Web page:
- Once you’ve gotten the butter under the skin, lightly salt the outside of the chicken, and you can apply a little of the butter to the surface, too.
- Cut your veggies and arrange them around the chickens. Don’t put them inside the chicken, since this is dangerous (salmonella). Sprinkle them with salt, some herbs, or even a couple of dabs of the herb butter mixture.
- Take the lemon peels, a couple of garlic cloves, and a little chopped onion and put it into the body cavities of the chicken. This flavors it from the inside-out.
- Cover the whole thing with aluminum foil, slip it into the oven.
- Use a meat thermometer. Every 20 degrees or so it rises, take the chickens out, drain the accumulated drippings/melted butter into a cup and re-baste with a brush, making sure to cover the veggies, too. Re-cover, return to the over. Once it hits 160, remove the tinfoil and turn up the heat to broil, which will make your skin nice and crispy. Drain as much of the drippings and melted butter as you can and put aside for the gravy. Also, when you are draining the chicken, stir around the veggies so they don’t burn to the bottom of the pan and can cook evenly on all sides.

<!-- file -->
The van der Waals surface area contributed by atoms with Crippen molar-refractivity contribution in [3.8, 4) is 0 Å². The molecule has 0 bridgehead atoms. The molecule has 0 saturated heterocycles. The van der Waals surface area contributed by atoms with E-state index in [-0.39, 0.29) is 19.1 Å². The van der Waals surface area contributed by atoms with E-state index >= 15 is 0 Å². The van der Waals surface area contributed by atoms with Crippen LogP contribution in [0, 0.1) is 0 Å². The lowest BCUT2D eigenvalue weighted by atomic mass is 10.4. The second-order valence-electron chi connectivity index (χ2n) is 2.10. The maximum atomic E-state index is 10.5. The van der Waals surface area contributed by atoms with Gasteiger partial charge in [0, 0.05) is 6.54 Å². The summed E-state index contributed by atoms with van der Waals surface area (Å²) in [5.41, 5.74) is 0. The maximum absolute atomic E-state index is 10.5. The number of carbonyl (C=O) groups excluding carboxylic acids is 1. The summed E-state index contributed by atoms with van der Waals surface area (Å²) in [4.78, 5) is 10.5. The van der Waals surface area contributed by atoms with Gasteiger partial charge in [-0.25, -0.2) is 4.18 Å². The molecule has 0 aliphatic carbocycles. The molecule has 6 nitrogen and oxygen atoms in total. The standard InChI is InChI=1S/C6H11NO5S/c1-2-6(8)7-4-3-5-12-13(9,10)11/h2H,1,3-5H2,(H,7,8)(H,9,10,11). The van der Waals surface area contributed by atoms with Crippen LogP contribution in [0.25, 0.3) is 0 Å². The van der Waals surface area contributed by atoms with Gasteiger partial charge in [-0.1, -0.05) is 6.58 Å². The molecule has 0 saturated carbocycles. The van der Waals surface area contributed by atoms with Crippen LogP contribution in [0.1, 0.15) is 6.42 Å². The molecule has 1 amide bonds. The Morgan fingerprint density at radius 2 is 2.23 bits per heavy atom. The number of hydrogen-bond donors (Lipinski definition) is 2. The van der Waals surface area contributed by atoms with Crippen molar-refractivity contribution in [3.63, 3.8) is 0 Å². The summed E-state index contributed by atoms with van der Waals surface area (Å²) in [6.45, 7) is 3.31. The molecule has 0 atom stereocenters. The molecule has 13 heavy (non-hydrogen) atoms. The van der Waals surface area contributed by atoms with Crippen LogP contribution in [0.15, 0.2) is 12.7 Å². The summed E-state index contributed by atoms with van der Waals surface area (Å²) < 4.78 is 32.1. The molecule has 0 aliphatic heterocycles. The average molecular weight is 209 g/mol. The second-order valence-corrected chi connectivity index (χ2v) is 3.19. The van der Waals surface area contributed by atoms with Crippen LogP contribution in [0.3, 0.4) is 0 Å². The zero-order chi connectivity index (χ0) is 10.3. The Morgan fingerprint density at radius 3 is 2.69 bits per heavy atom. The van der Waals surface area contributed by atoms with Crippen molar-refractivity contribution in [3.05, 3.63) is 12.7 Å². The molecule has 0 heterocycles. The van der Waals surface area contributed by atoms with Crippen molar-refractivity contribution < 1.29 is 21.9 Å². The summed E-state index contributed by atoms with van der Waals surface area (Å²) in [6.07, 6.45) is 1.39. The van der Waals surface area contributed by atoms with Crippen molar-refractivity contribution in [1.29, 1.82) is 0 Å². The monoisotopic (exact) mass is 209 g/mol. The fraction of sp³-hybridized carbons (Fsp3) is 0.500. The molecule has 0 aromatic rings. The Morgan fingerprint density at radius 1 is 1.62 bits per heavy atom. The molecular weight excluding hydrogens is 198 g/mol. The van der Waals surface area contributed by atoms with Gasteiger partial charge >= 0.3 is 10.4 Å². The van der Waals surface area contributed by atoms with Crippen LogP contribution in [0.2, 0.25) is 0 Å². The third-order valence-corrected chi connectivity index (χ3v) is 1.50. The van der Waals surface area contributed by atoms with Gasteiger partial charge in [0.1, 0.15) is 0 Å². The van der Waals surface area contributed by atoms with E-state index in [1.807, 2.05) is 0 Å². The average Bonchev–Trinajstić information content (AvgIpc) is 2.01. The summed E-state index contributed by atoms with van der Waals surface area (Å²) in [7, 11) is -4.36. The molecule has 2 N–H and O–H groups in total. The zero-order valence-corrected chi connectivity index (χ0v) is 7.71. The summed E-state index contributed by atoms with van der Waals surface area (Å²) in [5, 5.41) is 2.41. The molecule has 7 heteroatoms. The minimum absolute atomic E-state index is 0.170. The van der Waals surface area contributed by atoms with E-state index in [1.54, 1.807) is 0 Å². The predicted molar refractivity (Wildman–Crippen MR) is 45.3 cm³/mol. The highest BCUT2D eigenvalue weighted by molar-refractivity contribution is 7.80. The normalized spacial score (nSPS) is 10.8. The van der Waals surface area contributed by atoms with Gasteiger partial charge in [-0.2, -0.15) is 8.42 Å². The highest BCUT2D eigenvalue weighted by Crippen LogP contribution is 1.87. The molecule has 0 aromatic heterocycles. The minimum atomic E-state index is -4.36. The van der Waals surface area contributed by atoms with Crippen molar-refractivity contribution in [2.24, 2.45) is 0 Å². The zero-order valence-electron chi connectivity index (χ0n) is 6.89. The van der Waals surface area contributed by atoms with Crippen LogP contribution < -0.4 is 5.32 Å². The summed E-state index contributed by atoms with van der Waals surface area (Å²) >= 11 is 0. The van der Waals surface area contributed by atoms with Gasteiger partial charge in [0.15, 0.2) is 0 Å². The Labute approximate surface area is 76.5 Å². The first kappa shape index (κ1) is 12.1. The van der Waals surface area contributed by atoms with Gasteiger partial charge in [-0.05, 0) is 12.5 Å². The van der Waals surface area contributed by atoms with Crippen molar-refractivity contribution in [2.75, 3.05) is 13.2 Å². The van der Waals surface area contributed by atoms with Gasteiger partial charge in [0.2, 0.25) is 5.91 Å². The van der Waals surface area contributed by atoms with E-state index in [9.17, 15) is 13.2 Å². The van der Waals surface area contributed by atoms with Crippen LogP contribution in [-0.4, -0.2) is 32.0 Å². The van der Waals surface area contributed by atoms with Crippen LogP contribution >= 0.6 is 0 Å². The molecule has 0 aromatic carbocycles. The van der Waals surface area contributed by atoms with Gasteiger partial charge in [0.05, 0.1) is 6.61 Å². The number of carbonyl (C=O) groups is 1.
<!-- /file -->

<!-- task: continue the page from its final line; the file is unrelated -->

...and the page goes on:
- While the skin is crisping, pour the drippings and butter mixture into a saucepan and bring it to a boil. If you don’t have enough, boost it a little with some water and a chicken consomme or bouillon cube. Make a roux, using flour and the remaining butter-herb mixture. You know it’s right when your roux is creamy but not runny, and looks glossy because the flour has absorbed all the butter; this prevents lumps. Once the liquid in the saucepan is boiling, stir in the roux a bit at a time, using a whisk or fork. Don’t dump it all in at once to avoid making the gravy too thick or too thin. As you stir you will know it is right, the gravy should be thickened up enough to cling to the whisk but not so thick it clumps. Remove from heat.
- Once the chicken is nice and crispy, remove it from the heat and set it aside (usually while you’re finishing up the gravy). Meat must rest for 10-15 minutes after cooking, or else when you cut it the juices will run out, leaving you with a dry chicken. This will give you time to finish up the gravy and to make a salad (I like a simple one of tomatoes, cucumber and lemon juice with a pinch of salt), and perhaps some rice, because this gravy is awesome on rice!
- You’re ready to serve! Prep time takes about 15 minutes, and cooking will be anywhere from 40 minutes to 1.5 hours, depending on if you’re using one bird or two. Carve up some chicken onto each plate, add a spoonful of rice, a spoonful of veggies, some salad, maybe a roll, and ladle that gravy on top of the chicken, veggies and rice. It’s SO good.
- NOTE: This is not a low-fan recipe, but you can make it lower-fat by using a heart-healthy margarine or olive oil instead of butter. Just remember that if you use a liquid oil, you need less of it to spread. For those with gluten problems, use cornstarch or a gluten-free gravy thickener to make your sauce instead of flour.